What Is The Japanese Diet?
If you want to shed some pounds before summer and you like Asian cuisine, then the Japanese diet may be just the right choice for you. Did you know that Japan has one of the world’s lowest obesity rates (3) and one of the world’s highest life expectancy rates (2)? Well they do, and their secret lies in the food they consume. The Japanese diet is one of the ways to not only lose weight but to improve life expectancy at the same time. This diet can help you live longer if you incorporate it into your daily routine. However, short-term dieting may also be beneficial and can help you scale down.
What To Eat On This Diet?
You don’t have to transform your menu to all-Japanese. The main concepts of this diet are to eat more fish, fresh fruits, and vegetables; eat in smaller portions and do it slower; add rice or noodles, soy products (tofu, miso, edamame, soy sauce), fermented foods, and tea to your diet (1). Usually, the Japanese diet follows the rule of “soup and three”; meaning one main dish (usually something rich in protein, like fish), two side dishes (often fresh vegetables or fermented food), rice, and soup.
Keep in mind one of the main principles of the Japanese diet is preference of quality over quantity. This principle, and well-balanced freshly prepared meals are the keys to the Japanese diet and weight loss.
Japanese Diet Sample Meal Plan
- Breakfast: rice, miso soup, egg, nori seaweed strips, green tea
- Lunch: shiitake-mushroom soup, rice cakes, seared scallops, steamed vegetables
- Dinner: udon noodle soup, fishcakes, edamame, marinated vegetables
- Breakfast: miso soup, rice, natto, seaweed salad
- Lunch: clam soup, onigiri (rice balls wrapped in seaweed), marinated tofu, vegetable salad, green tea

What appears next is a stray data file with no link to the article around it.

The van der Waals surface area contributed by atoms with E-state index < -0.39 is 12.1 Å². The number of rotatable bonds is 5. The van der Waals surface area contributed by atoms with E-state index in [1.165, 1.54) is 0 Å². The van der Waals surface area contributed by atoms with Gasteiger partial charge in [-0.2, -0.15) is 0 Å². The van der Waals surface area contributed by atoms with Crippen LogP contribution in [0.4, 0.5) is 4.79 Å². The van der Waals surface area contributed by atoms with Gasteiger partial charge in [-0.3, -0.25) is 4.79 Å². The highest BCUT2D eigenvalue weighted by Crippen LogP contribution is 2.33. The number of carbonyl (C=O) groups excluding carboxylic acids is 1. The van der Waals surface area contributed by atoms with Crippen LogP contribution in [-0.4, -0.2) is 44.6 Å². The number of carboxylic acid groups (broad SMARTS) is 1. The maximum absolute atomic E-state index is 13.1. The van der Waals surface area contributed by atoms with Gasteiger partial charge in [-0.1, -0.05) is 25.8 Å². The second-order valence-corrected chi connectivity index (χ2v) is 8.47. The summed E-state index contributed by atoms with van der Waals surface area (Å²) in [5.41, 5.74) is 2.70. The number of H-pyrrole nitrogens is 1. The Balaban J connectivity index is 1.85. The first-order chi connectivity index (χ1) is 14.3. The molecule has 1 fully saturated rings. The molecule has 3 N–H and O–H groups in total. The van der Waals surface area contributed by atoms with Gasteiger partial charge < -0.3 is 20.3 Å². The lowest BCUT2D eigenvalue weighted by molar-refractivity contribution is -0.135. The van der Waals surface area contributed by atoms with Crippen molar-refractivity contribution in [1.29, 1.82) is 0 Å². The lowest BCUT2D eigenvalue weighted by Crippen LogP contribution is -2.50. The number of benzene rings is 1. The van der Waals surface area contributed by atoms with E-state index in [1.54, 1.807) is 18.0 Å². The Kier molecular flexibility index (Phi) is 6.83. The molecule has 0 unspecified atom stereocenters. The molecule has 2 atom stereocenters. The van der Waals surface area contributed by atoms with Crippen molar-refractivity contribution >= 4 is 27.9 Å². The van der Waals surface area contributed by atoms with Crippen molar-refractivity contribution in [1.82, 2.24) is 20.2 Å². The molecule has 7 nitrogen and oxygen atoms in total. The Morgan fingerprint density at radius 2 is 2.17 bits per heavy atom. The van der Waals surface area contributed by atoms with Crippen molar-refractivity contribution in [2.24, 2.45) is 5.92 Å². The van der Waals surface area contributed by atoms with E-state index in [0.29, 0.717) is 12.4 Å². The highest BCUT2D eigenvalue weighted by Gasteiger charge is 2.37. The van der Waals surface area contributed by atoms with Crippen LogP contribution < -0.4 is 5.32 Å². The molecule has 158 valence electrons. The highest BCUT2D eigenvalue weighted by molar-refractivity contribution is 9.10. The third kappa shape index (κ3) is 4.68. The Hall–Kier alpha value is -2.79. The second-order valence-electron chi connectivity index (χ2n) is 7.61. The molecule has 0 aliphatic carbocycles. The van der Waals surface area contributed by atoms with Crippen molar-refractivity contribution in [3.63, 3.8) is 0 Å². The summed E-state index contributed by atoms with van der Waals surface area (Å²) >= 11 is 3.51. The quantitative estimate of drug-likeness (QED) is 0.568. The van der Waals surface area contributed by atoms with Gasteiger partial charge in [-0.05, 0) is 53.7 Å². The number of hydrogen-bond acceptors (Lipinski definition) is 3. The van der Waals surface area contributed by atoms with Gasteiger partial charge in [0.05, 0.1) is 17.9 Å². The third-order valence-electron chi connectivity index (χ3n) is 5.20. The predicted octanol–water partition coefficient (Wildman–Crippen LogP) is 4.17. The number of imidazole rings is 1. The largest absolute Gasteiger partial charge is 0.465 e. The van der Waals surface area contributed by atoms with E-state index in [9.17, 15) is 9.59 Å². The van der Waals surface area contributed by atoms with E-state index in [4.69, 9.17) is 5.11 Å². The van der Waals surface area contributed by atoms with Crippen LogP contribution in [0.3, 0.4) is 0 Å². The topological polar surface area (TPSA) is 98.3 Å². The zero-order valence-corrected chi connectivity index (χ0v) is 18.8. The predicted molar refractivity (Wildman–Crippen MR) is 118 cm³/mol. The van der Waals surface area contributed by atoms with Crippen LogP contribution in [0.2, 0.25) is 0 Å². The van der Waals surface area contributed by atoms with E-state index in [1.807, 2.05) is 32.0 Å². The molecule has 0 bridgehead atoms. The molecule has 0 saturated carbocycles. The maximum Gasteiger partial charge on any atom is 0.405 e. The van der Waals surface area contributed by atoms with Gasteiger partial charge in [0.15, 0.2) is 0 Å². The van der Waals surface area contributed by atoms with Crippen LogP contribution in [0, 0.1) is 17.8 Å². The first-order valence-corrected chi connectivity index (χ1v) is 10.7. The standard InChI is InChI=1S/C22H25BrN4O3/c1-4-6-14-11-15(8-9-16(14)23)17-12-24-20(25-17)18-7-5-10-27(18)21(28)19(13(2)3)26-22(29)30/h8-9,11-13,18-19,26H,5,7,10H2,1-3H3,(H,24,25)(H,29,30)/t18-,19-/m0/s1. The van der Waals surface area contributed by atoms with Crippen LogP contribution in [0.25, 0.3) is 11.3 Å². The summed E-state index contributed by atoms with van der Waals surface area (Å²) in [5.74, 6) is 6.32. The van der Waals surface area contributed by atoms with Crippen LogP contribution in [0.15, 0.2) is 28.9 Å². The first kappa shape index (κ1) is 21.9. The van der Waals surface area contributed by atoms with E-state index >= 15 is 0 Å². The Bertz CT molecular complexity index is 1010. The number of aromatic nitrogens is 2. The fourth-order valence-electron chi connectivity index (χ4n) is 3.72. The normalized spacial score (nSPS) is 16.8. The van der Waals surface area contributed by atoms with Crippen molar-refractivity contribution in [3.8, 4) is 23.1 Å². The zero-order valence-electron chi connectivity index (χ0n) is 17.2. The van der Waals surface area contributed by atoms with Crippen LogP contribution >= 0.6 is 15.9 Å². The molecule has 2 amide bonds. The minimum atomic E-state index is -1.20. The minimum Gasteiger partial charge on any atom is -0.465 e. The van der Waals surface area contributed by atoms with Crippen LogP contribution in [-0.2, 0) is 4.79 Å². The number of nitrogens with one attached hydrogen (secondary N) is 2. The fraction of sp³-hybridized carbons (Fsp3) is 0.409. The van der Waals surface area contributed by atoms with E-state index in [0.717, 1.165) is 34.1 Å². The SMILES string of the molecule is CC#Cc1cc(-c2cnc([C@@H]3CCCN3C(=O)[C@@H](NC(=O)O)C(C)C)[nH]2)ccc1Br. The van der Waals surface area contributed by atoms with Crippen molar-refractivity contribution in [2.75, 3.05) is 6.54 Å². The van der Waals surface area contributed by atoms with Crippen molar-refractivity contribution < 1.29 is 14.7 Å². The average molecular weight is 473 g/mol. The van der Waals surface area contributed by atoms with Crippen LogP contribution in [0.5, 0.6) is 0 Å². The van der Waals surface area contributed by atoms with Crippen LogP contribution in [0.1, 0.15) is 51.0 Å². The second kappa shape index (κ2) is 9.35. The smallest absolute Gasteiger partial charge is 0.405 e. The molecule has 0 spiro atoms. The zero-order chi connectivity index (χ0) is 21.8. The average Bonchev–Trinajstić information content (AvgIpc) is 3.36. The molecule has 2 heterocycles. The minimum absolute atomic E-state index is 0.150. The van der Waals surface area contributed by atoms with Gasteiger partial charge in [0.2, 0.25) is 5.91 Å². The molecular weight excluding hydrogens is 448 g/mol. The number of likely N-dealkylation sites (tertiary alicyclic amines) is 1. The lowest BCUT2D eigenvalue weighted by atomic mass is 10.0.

- Dinner: baked chicken, rice, miso soup, sea vegetables with tofu
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- Breakfast: miso soup, omurice (omelet with rice), dried trout, pickled fruit, green tea
- Lunch: soba noodles in a dashi-based broth, grilled tuna, kale salad, boiled vegetables
- Dinner: miso soup, sushi, seaweed salad, edamame, pickled ginger
- Breakfast: udon-noodle soup, boiled egg, pickled vegetables
- Lunch: teriyaki fish, rice, Asian greens, green tea
- Dinner: miso soup, rice, vegetable tempura, salmon or tuna sashimi.
There are a lot of different diets out there that promote rapid weight loss in a short period of time. The Japanese diet isn’t one of those diets, but it is a well-balanced, healthy, long-term nutritional solution. Side-note: If you are experiencing some negative reactions after a couple of meals, or if you are allergic to some of the components of this diet, you should not attempt to follow this meal plan. Before starting any diet, please consult a dietitian or a nutritionist.
In addition to a diet, make sure your body gets enugh exercise, whether it be walking, jogging, yoga or an at-home workout. Check out the 20 Minute Full Body Workout at Home in the video below.
This article is intended for general informational purposes only and does not address individual circumstances. It is not a substitute for professional advice or help and should not be relied on to make decisions of any kind. Any action you take upon the information presented in this article is strictly at your own risk and responsibility!
- Diets of the World: The Japanese Diet (2007, webmd.com)
- Life expectancy at birth (years), 2000-2016: Both sexes 2016 (2016, who.int)
- Obesity (n.d., ourworldindata.org)